Absurdities of council tax laid bare in new league table

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The irrationality of Britain’s council tax system has been laid bare in a new league table drawn up by estate agency Coulters Property. 

The agency’s research looks at Band D tax payments in different areas; the gap between top and bottom is as much as £1,300 and it is by no means the case that so-called better off areas have the highest tax bills.

Rutland, the UK’s smallest county and home to just 40,000 people, pays the highest overall, at £2,125 for a band D property, which is £307 or 17 per cent more than the national average of £1,818. 

The cheapest area is prime central London’s Westminster district. 

Quirks in the council tax system and calculations based on the value of homes dating back to April 1 1991 – that’s almost 30 years ago – make the tax bills differ wildly. 

The locations with the highest Band D payment are: 

1 Rutland (East Midlands) £2,125;

2 Dorset (South West) £2,119;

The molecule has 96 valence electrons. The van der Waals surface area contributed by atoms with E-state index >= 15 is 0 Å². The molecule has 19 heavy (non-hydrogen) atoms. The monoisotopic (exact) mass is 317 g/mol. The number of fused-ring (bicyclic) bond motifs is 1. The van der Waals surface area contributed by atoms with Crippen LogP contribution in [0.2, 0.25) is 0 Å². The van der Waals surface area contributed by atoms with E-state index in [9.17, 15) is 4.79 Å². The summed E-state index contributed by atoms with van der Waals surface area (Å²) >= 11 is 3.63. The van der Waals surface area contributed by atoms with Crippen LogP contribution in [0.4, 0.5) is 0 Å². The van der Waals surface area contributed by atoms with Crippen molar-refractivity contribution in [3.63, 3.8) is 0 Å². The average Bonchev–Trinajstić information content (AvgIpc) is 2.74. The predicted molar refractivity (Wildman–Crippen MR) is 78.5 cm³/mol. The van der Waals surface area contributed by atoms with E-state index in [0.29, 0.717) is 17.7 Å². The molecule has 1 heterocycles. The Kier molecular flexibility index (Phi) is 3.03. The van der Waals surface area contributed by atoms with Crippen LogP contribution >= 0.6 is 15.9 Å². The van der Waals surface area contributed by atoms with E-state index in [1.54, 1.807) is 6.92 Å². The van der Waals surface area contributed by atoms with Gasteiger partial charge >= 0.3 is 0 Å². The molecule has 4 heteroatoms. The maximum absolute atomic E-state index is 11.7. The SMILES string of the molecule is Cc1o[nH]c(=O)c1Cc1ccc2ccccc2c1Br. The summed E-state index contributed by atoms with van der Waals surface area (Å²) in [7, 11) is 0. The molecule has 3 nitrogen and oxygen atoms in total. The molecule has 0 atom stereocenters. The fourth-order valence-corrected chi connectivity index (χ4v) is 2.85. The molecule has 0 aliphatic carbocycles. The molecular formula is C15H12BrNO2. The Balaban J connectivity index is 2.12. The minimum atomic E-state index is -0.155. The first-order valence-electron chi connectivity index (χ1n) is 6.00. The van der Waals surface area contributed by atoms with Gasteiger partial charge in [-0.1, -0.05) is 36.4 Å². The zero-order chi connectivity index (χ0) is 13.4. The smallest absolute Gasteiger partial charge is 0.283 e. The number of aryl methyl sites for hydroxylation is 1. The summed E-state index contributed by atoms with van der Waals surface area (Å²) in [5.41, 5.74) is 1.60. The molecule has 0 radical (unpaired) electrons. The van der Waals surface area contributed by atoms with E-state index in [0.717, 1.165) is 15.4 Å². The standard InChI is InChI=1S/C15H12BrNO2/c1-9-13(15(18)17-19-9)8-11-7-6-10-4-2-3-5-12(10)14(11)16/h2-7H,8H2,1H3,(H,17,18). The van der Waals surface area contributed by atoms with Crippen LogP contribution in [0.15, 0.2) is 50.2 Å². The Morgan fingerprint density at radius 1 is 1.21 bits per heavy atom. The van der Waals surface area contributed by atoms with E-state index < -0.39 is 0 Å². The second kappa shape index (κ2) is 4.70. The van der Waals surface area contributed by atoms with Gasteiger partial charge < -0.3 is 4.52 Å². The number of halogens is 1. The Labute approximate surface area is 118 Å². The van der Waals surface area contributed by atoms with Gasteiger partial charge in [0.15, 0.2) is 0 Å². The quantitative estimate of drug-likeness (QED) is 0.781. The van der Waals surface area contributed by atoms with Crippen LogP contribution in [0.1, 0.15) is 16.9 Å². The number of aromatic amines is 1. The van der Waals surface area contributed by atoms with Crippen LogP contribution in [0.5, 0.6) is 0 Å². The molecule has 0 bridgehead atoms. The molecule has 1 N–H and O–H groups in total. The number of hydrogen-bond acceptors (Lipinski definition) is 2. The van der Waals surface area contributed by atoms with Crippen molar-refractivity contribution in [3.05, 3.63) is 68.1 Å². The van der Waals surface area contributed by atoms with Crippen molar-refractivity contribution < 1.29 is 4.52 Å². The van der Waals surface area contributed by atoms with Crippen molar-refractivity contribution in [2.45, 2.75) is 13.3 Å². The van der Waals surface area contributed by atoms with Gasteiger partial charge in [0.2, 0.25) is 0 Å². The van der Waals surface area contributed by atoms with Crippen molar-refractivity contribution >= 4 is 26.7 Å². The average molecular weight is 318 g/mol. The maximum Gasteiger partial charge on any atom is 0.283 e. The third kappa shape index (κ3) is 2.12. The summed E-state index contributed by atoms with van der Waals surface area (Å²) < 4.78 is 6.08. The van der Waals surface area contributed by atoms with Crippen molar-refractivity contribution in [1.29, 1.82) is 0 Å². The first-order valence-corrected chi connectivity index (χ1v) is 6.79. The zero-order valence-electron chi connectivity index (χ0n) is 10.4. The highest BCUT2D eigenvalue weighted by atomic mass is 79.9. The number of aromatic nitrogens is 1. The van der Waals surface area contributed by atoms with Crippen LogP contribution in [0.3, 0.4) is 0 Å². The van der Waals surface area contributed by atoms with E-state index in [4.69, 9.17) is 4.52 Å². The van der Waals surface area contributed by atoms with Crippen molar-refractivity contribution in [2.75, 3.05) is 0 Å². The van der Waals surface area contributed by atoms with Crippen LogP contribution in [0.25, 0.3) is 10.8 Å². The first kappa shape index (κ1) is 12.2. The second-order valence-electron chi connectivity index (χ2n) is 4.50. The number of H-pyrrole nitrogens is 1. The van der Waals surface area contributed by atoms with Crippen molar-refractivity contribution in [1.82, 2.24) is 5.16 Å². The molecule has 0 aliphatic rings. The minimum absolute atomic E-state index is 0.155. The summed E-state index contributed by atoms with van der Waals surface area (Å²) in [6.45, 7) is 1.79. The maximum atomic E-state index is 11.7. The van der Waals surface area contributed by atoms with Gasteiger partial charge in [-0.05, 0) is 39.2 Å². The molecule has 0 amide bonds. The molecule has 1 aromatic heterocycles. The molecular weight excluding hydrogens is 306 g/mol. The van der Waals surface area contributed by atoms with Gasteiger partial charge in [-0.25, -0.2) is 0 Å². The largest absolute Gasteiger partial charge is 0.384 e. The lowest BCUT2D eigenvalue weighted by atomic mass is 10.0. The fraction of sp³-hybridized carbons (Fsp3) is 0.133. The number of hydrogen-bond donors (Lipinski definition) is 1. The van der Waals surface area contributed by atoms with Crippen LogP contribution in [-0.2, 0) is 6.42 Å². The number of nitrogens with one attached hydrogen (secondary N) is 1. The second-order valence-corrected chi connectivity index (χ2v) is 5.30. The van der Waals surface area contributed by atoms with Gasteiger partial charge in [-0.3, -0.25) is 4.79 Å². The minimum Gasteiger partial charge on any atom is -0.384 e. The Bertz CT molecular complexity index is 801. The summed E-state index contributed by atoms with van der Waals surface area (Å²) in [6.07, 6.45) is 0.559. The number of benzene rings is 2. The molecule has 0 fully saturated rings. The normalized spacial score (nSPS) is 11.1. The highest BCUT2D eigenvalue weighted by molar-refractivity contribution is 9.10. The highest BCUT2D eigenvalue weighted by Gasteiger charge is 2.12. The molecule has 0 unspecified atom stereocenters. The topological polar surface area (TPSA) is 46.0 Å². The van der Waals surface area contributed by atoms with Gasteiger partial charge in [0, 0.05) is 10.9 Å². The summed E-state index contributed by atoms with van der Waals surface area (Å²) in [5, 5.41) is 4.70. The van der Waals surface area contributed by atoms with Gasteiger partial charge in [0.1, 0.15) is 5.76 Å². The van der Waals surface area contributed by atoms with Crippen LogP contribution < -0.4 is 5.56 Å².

3 Nottingham (East Midlands) £2,119;

4 Lewes (South East) £2,111;

5 Newark & Sherwood (East Midlands) £2,100;

6 Hartlepool (North East) £2,092;

7 Wealden (South East) £2,091;

8 Durham (North East) £2,071;

9 West Devon (South West) £2,067;

10 Oxford (South East) £2,064.

And the locations with the cheapest Band D charges are: 

1 Westminster (London) £782;

2 Wandsworth (London) £800;

3 City of London (London) £1,007;

4 Hammersmith & Fulham (London) £1,124;

5 Na h-Eileanan Siar (Scotland) £1,193;

6 South Lanarkshire (Scotland) £1,203;

7 Shetland Islands (Scotland) £1,206;

8 Angus (Scotland) £1,207;

9 Orkney Islands (Scotland) £1,208;

10 North Lanarkshire (Scotland) £1,221.

You can check the full list here.

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Written by: Houseladder

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